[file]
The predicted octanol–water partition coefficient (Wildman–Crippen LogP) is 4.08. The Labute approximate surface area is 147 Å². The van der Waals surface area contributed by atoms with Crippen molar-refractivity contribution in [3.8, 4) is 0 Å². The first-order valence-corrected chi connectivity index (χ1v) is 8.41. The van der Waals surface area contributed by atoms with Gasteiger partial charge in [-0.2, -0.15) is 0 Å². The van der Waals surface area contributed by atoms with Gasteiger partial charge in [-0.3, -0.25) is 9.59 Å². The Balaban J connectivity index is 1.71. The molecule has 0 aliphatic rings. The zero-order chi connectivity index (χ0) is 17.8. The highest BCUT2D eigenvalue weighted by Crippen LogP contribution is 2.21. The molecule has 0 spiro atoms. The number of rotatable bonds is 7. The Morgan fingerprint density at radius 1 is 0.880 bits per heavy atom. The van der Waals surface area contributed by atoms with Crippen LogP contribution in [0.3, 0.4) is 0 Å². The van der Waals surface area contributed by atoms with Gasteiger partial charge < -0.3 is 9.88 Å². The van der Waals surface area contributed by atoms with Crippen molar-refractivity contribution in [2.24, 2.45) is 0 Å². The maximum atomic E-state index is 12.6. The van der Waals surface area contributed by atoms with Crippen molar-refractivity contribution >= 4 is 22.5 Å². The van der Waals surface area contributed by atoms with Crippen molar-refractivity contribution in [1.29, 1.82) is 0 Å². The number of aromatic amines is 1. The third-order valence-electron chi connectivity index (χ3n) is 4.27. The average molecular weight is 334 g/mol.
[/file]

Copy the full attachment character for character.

The predicted octanol–water partition coefficient (Wildman–Crippen LogP) is 4.08. The Labute approximate surface area is 147 Å². The van der Waals surface area contributed by atoms with Crippen molar-refractivity contribution in [3.8, 4) is 0 Å². The first-order valence-corrected chi connectivity index (χ1v) is 8.41. The van der Waals surface area contributed by atoms with Gasteiger partial charge in [-0.2, -0.15) is 0 Å². The van der Waals surface area contributed by atoms with Gasteiger partial charge in [-0.3, -0.25) is 9.59 Å². The Balaban J connectivity index is 1.71. The molecule has 0 aliphatic rings. The zero-order chi connectivity index (χ0) is 17.8. The highest BCUT2D eigenvalue weighted by Crippen LogP contribution is 2.21. The molecule has 0 spiro atoms. The number of rotatable bonds is 7. The Morgan fingerprint density at radius 1 is 0.880 bits per heavy atom. The van der Waals surface area contributed by atoms with Crippen LogP contribution in [0.3, 0.4) is 0 Å². The van der Waals surface area contributed by atoms with Gasteiger partial charge < -0.3 is 9.88 Å². The van der Waals surface area contributed by atoms with Crippen molar-refractivity contribution in [2.24, 2.45) is 0 Å². The maximum atomic E-state index is 12.6. The van der Waals surface area contributed by atoms with Crippen molar-refractivity contribution >= 4 is 22.5 Å². The van der Waals surface area contributed by atoms with Crippen molar-refractivity contribution in [1.29, 1.82) is 0 Å². The number of aromatic amines is 1. The third-order valence-electron chi connectivity index (χ3n) is 4.27. The average molecular weight is 334 g/mol.